Tuesday, February 7, 2012
By M. Scott Carter, Journal Record
OKLAHOMA CITY – Republican Gov. Mary Fallin called on state lawmakers to flatten the state’s income tax rate, restore funding for teachers’ health benefits, refill the state disaster fund and provide more money for road and bridge improvements during her State of the State speech Monday.
Fallin also issued a second terse response to leaders of the Choctaw and Chickasaw nations. She said she would request more money to hire the very best counsel to defend the state against the tribes’ joint lawsuit over the Sardis Lake Reservoir.
Previously, the governor sent a joint letter to both tribal leaders calling on them to withdraw their lawsuit.
“As you know, the Choctaw and Chickasaw nations have sued the state of Oklahoma concerning who owns the water in 22 counties,” the governor said Monday. “We continue to hope this issue can be settled through mediation, without huge legal fees, and with all parties negotiating in good faith.”
But should the tribes not share that goal, the governor said, her office would defend the water rights of all Oklahomans against a claim that favors one group over the interests of the entire state and all of its citizens.
“To ensure we are adequately prepared to do that, the attorney general needs additional resources to retain the very best counsel,” she said.
Fallin’s speech, which lasted about an hour, was interrupted by applause more than three dozen times. During that time, the governor touted her work during the 2011 legislative session, describing that session as one of the most productive sessions in memory.
“I’m proud of the work we have accomplished in such a short period of time,” Fallin said. “But that work is not done.”
On Monday, Fallin said that work would include a major overhaul of the state’s tax system that would reduce the tax rate from seven brackets to three. She said the system would eventually phase out the income tax for every Oklahoman.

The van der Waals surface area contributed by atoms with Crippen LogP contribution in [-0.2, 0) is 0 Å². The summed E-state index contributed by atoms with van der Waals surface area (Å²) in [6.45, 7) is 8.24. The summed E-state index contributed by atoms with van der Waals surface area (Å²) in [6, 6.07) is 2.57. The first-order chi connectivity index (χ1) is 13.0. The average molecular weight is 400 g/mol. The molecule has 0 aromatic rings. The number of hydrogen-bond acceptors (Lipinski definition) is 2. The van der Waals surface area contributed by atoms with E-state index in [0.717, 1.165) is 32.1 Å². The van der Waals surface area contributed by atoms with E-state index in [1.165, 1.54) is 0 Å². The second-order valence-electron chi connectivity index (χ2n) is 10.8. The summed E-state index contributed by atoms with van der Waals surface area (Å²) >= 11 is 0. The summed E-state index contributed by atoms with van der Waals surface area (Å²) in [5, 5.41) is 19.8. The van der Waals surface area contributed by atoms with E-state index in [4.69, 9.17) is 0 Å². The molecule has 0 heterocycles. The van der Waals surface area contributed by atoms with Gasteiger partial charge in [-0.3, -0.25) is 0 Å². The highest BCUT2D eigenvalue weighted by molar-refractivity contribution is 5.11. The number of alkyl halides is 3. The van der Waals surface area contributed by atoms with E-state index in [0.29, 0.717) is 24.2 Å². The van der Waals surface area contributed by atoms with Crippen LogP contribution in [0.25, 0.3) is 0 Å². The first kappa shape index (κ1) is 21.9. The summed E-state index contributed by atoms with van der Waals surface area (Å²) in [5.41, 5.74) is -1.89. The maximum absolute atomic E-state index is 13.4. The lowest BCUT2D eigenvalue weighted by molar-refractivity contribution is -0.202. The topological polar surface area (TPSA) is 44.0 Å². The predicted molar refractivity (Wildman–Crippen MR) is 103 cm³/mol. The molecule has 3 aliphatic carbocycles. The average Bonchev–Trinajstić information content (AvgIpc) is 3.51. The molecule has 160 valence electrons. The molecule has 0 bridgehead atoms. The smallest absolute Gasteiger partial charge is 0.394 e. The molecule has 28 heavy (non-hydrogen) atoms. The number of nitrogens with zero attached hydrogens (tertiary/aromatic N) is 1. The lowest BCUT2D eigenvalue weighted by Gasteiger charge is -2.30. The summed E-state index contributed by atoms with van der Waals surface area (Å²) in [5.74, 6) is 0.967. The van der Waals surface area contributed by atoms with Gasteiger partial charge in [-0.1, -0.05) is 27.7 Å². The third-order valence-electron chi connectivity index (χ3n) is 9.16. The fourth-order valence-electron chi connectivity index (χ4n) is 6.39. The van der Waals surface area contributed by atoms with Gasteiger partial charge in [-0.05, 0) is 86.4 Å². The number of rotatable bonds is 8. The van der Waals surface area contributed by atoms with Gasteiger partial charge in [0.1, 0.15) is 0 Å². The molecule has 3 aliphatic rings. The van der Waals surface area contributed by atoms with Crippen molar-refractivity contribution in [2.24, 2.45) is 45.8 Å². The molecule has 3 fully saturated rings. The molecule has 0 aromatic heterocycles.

“It provides broad-based tax relief to the middle class without starving government or hurting the working poor,” she said. “It also protects core government services.”
Fallin said her plan would eliminate state income taxes completely for couples making up to $30,000 per year and sets a rate of 2.25 percent for those making $30,000 to $70,000. For families making more than $70,000 per year the tax rate would be 3.5 percent.
“Under these new rates, a middle-class couple making $40,000 a year will pay 37 percent less in taxes in 2013, with additional cuts in future years,” the governor said.
The rate cuts would take place immediately.
“Moving forward, tax rates would be cut by an additional quarter point in any year which the state of Oklahoma hits a revenue growth trigger of 5 percent,” the governor said. “That growth trigger gives the state a safety net should we experience another economic downturn.”
Fallin said she would offset the tax cut by eliminating more than 30 tax credits currently on the books, cutting government waste and capitalizing on economic growth.
“We have a common goal,” she said, “to lessen the tax burden on Oklahomans, and to do it in a responsible manner. Send this plan to my desk and let working families keep more of their hard-earned money and provide a higher quality of life for all Oklahomans.”
Fallin also asked lawmakers to approve a supplemental appropriation to pay for public school teachers’ health benefits, increase the number of Oklahoma highway patrolmen and fund new personnel and equipment for the beleaguered state medical examiner’s office.
“Because of the positive trajectory of that agency and the capable management provided by our new Chief Medical Examiner Dr. Eric Pfeifer, I am asking for supplemental assistance on their behalf,” she said.
Along with her request for supplemental funds, Fallin urged lawmakers to pass a bond issue to fund renovations to the state Capitol and called on every state agency to reduce energy consumption by 20 percent by 2020.
Fallin concluded her speech by asking lawmakers to pave the way toward another year of growth and prosperity.
“Just like we are asking our citizens to make good decisions about their lifestyles, they have asked us to make good decisions for Oklahoma here in the state Capitol,” she said. “Today I’ve outlined a path forward to a more prosperous, better and brighter future for our state and its citizens.”